£1.5m housing plan for failed former mental health hospital
- Credit: Sanderson Weatherall
Plans to transform a former mental health hospital into 29 homes have been revealed.
The private hospital looked after female patients and was used by NHS trusts, including the region’s mental health service, and the Norfolk and Suffolk Foundation Trust (NSFT).
The NSFT spent £1.3m in 2020 placing patients there. They were moved to other hospitals and 47 staff made redundant.
The site has now been bought by Beccles-based Lion Properties, a wholly-owned subsidiary of R&C Youngs Properties, which has announced plans to convert it into 29 flats (a mix of two and one-bedroom units) which will be made available for rental.
The 1.25 acre site is described as comprising two separate buildings with ample car parking and green space.
The deal, worth approximately £1.25m, was negotiated on behalf of the purchasers by Arnolds Keys, which also carried out a valuation and development appraisal.
Lion Properties will invest a further £1.5m in converting the buildings into homes.
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The first 15 flats will be available for rent in autumn 2021, with the remainder being made available in summer 2022.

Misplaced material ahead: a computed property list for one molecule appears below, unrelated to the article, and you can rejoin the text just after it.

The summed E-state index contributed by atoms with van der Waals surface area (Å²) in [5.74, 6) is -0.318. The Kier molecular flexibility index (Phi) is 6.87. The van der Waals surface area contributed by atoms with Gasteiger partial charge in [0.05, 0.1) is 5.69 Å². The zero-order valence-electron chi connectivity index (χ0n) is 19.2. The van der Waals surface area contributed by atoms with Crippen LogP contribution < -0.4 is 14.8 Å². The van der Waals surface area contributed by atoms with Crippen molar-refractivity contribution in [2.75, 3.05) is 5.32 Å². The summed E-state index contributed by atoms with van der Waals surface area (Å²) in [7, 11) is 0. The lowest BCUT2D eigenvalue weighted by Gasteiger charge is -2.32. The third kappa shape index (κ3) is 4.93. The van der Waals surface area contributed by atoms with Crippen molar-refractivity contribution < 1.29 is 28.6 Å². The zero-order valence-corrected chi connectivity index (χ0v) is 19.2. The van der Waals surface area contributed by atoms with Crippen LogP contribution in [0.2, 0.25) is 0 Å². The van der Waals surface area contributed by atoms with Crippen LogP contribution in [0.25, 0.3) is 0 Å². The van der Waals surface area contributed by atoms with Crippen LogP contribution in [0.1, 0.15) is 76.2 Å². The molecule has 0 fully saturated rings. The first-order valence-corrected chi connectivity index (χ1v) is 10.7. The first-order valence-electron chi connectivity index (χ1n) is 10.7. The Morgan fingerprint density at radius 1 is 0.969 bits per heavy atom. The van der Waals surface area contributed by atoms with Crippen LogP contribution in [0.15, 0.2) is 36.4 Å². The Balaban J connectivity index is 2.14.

“There has been a question mark over the future of the Milestones Hospital since it closed in February 2021 following action taken by the Care Quality Commission,” said Guy Gowing, managing partner at Arnolds Keys.
“This purchase will bring the buildings back into use, providing much-needed homes to let for Catfield and the surrounding area.”
Richard Youngs of Lion Properties said: “We are delighted to be investing in new homes in Catfield.
"Our recent project to create eight flats in the former Beccles Police Station saw all the new homes let within days of being released, and our letting agents, Leaders, are confident that the new homes in Catfield will let on six and 12 month tenancies very quickly.”
Milestones Hospital was owned by the Atarrah Project whose majority shareholder was Henry Cator a former Deputy Lieutenant of Norfolk and current High Steward of Great Yarmouth whose family, distant cousins to the Queen, has owned and managed swathes of the county for more than 200 years.